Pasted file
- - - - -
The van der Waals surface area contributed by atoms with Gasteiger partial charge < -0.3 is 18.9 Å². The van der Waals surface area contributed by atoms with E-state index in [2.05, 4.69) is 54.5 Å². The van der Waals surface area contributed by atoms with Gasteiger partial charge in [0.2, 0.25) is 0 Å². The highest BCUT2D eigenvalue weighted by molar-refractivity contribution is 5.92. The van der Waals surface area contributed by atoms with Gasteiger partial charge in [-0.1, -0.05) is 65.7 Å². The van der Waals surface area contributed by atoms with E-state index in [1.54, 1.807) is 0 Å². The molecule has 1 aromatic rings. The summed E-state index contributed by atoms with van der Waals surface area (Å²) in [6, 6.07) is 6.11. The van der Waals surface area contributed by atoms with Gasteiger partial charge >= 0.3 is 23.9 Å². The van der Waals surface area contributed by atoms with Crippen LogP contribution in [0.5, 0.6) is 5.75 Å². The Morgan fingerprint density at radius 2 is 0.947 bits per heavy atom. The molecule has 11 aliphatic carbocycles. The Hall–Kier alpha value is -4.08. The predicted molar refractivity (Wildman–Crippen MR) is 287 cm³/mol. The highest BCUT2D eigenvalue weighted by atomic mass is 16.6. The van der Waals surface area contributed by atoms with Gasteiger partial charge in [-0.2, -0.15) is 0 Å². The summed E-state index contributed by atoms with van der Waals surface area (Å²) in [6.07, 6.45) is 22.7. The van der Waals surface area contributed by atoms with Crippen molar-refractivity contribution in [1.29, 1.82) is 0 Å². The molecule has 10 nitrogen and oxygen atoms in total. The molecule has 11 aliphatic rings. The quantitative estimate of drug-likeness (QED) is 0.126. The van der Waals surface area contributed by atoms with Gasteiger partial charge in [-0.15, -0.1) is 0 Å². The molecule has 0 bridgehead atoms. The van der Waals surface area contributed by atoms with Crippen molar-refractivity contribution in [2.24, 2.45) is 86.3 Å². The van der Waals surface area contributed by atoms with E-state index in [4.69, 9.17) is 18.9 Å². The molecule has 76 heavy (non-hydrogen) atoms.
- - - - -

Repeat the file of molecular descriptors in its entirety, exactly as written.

The van der Waals surface area contributed by atoms with Gasteiger partial charge < -0.3 is 18.9 Å². The van der Waals surface area contributed by atoms with E-state index in [2.05, 4.69) is 54.5 Å². The van der Waals surface area contributed by atoms with Gasteiger partial charge in [0.2, 0.25) is 0 Å². The highest BCUT2D eigenvalue weighted by molar-refractivity contribution is 5.92. The van der Waals surface area contributed by atoms with Gasteiger partial charge in [-0.1, -0.05) is 65.7 Å². The van der Waals surface area contributed by atoms with E-state index in [1.54, 1.807) is 0 Å². The molecule has 1 aromatic rings. The summed E-state index contributed by atoms with van der Waals surface area (Å²) in [6, 6.07) is 6.11. The van der Waals surface area contributed by atoms with Gasteiger partial charge >= 0.3 is 23.9 Å². The van der Waals surface area contributed by atoms with Crippen LogP contribution in [0.5, 0.6) is 5.75 Å². The Morgan fingerprint density at radius 2 is 0.947 bits per heavy atom. The molecule has 11 aliphatic carbocycles. The Hall–Kier alpha value is -4.08. The predicted molar refractivity (Wildman–Crippen MR) is 287 cm³/mol. The highest BCUT2D eigenvalue weighted by atomic mass is 16.6. The van der Waals surface area contributed by atoms with Gasteiger partial charge in [-0.2, -0.15) is 0 Å². The summed E-state index contributed by atoms with van der Waals surface area (Å²) in [6.07, 6.45) is 22.7. The van der Waals surface area contributed by atoms with Crippen molar-refractivity contribution in [1.29, 1.82) is 0 Å². The molecule has 10 nitrogen and oxygen atoms in total. The molecule has 11 aliphatic rings. The quantitative estimate of drug-likeness (QED) is 0.126. The van der Waals surface area contributed by atoms with Gasteiger partial charge in [-0.15, -0.1) is 0 Å². The molecule has 0 bridgehead atoms. The van der Waals surface area contributed by atoms with Crippen molar-refractivity contribution in [2.24, 2.45) is 86.3 Å². The van der Waals surface area contributed by atoms with E-state index in [4.69, 9.17) is 18.9 Å². The molecule has 76 heavy (non-hydrogen) atoms.